September 19, 2006

Wyden Report Details FTC Failures to Fight High Gasoline Prices

Senator calls for protection for American consumers, families by "new, aggressive leadership" at the Federal Trade Commission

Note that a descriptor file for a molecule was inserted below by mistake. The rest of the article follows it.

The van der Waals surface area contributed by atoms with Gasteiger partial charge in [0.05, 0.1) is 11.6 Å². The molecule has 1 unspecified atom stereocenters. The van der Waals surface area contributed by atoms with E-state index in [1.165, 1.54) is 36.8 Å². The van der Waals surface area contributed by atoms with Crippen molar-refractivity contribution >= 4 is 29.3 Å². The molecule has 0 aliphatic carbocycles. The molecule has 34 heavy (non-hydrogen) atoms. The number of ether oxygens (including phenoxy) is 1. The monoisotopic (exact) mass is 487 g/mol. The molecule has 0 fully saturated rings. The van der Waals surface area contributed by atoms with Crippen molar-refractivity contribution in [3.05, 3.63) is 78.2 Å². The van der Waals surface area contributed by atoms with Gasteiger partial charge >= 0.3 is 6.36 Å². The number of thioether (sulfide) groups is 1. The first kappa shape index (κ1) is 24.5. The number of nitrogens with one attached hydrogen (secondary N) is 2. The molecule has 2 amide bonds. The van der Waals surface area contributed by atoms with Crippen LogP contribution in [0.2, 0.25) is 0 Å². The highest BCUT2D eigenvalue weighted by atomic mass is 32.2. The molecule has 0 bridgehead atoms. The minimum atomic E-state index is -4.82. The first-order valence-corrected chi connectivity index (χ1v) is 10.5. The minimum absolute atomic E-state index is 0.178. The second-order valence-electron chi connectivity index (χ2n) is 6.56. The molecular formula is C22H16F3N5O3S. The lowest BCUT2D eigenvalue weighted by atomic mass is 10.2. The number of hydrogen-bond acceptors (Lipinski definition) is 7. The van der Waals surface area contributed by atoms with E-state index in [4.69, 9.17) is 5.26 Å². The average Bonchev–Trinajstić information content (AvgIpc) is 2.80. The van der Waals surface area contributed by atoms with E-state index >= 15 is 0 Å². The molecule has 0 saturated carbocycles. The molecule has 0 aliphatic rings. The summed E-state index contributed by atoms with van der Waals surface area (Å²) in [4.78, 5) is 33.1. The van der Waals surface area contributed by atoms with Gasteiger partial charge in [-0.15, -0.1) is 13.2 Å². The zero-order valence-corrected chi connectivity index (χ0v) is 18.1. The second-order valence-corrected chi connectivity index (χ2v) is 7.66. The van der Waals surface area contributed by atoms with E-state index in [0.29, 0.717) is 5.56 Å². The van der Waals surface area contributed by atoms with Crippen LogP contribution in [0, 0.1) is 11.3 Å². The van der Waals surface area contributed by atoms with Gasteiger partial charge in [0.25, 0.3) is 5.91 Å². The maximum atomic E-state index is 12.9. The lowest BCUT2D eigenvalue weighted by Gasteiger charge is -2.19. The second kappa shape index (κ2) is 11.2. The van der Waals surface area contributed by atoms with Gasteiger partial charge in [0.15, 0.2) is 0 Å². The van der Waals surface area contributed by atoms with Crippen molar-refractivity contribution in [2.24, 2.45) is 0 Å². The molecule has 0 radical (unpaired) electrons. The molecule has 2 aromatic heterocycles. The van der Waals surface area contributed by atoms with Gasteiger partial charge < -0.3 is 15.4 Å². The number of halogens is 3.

Washington, DC - U.S. Senator Ron Wyden (D-Ore.) today released a report detailing the Federal Trade Commission's role in allowing gasoline prices to reach historic highs across the United States. The report, entitled "Campaign of Inaction: The Federal Trade Commission's Refusal to Protect Consumers from Consolidation, Cutbacks and Manipulation in America's Oil and Gasoline Markets," draws on Wyden's years of investigating anti-consumer, anti-competitive oil industry practices in the Pacific Northwest and makes the case for new, aggressive leadership at the FTC. Wyden currently has a "hold" or procedural block on the nomination of Washington attorney Deborah Majoras to head the FTC; Majoras has been unwilling or unable to tell Wyden how she would lead the agency to aggressively fight high gasoline prices. In the report, Wyden maintains that with high gasoline prices threatening consumers and the nation's economic future, "the American people need their government to be fighting for their interests and for our country's economic future. Instead, the FTC continues to wage a "campaign of inaction" - that is, not just to fail to act on consumers' behalf, but to refuse to act - where oil and gasoline markets are concerned." Wyden's report outlines the FTC's inaction in three major areas that contribute to high gasoline prices for consumers: oil company mergers, oil refinery cutbacks, and anti-competitive practices in gasoline markets. In each case, the report documents instances in which the FTC could have taken action on behalf of American consumers, but failed to do so. It also offers specific recommendations for policy changes at the agency with regard to oil and gasoline markets. "The FTC must make a … strong commitment to finally stand up for the American consumers the agency was created to serve," the report says. Wyden released the report this morning at a hearing of the Senate Committee on Energy and Natural Resources, of which he is a member. At the hearing, convened to examine gasoline pricing issues, Wyden also sharply questioned the Administrator of the U.S. Energy Department's Energy Information Administration on the negative impacts of using taxpayer dollars to buy high-priced oil out of the private market to fill the Strategic Petroleum Reserve, and questioned the president of the American Petroleum Institute on price-gouging techniques used by oil companies to boost profits. The Wyden report follows this release, and may also be found at